Turbo Fruits Talk New Album, Strange Influences and Vinyl
Lil Wayne, ‘70s soul and Enya: this is the "weird shit" Jonas Stein of Turbo Fruits was listening to while writing and recording Butter, their forthcoming record and the latest release on Serpents and Snakes, the label founded and maintained by Kings of Leon.
"Rock and roll is our first love," says Stein, "but I was trying to listen to stuff that was still getting me off. I wanted to hear something that was totally unattached. It made me feel really weird, so I went back to Enya’s greatest hits with a fresh pair of ears and turned it up really loud."
Whatever it was about rap or Celtic crooning, the weirdness worked, as the wall of noise Butter delivers is a roughly 34-minute barrage of furious riffs and driving anthems that come together in a solid, straightforward body of sound. Produced by Jim Eno of Spoon and with the endorsement of the aforementioned Followill family of Kings of Leon, Butter serves as a coming out album of sorts for the Nashville rock quartet – a debut Stein’s been waiting for since the inception of the band six years ago.
"It took three years for me to find a permanent lineup, and in the three years since then we’ve really grown together," says Stein. "The dynamic solidified. I’d say this third record was a bit more of a communal writing experience than the first two – more people chimed in on this one. We were just way more prepared. I’ve never been more prepared for recording a record in my life. We had a no-mess, non-stop work ethic. The first song on the album, 'Where The Stars Don’t Shine,' was recorded live with no overdubs. We were just like, no bullshit, no fuckin’ around, this is the way we’re starting off the record."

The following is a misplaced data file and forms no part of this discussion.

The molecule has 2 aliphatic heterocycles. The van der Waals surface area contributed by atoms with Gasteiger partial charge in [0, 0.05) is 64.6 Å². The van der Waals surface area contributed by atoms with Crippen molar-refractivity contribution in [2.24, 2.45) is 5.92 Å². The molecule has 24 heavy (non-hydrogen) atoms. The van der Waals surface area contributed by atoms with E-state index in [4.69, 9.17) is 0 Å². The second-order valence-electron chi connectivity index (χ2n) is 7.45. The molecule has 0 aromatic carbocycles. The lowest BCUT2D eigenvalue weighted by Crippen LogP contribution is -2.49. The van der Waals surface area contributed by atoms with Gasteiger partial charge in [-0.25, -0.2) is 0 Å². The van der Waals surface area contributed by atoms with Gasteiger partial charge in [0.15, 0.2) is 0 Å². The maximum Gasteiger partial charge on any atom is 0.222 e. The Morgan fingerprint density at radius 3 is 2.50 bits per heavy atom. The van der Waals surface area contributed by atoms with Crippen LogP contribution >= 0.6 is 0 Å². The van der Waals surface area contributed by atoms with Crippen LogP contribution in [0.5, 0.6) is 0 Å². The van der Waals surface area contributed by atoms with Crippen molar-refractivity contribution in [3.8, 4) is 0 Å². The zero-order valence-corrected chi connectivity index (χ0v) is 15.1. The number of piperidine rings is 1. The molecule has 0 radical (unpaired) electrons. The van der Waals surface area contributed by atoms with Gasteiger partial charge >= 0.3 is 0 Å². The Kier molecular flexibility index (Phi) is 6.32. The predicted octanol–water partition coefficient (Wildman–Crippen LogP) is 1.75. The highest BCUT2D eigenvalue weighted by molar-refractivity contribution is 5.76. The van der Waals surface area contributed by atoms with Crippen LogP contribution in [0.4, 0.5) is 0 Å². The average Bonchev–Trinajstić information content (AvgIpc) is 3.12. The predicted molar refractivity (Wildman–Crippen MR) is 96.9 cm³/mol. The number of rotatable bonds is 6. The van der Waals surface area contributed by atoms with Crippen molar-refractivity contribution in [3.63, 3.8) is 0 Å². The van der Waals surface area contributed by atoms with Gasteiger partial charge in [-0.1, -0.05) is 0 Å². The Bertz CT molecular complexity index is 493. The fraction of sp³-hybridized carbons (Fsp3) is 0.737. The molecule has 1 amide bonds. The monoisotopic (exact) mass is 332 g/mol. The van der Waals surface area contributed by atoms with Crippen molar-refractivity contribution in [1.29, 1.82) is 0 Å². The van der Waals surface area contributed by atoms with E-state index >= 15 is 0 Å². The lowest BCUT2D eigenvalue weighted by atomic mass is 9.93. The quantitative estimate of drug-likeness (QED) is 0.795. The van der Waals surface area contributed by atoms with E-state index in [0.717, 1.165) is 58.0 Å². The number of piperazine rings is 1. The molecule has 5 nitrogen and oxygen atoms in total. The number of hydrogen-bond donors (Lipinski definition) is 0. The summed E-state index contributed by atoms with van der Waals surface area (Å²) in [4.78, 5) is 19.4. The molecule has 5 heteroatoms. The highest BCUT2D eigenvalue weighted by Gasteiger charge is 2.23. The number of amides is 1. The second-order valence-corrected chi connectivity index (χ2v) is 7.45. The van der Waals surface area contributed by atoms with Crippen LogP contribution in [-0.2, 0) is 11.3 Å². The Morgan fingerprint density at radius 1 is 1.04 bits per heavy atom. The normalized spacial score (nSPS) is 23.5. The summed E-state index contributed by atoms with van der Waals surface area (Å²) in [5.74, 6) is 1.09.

With plans to do a run of Butter on vinyl as well – pressed on butter-colored wax, naturally – Stein’s thrilled that the album’s going to be Serpents and Snakes’ #001. "It’s an evolved type of record label – where everyone’s really in it together – and I’m just excited to be at the beginning of [the label]," he says. "I don’t care if people want to listen to it on mono, or digital, or steal it, whatever: I just want it to be pumping through their stereo system. It’s very important to me that the vinyl is there for people who do want the vinyl."
So, does he have "Orinoco Flow" on wax?
"Ohhhh. No. But I should. That has to exist."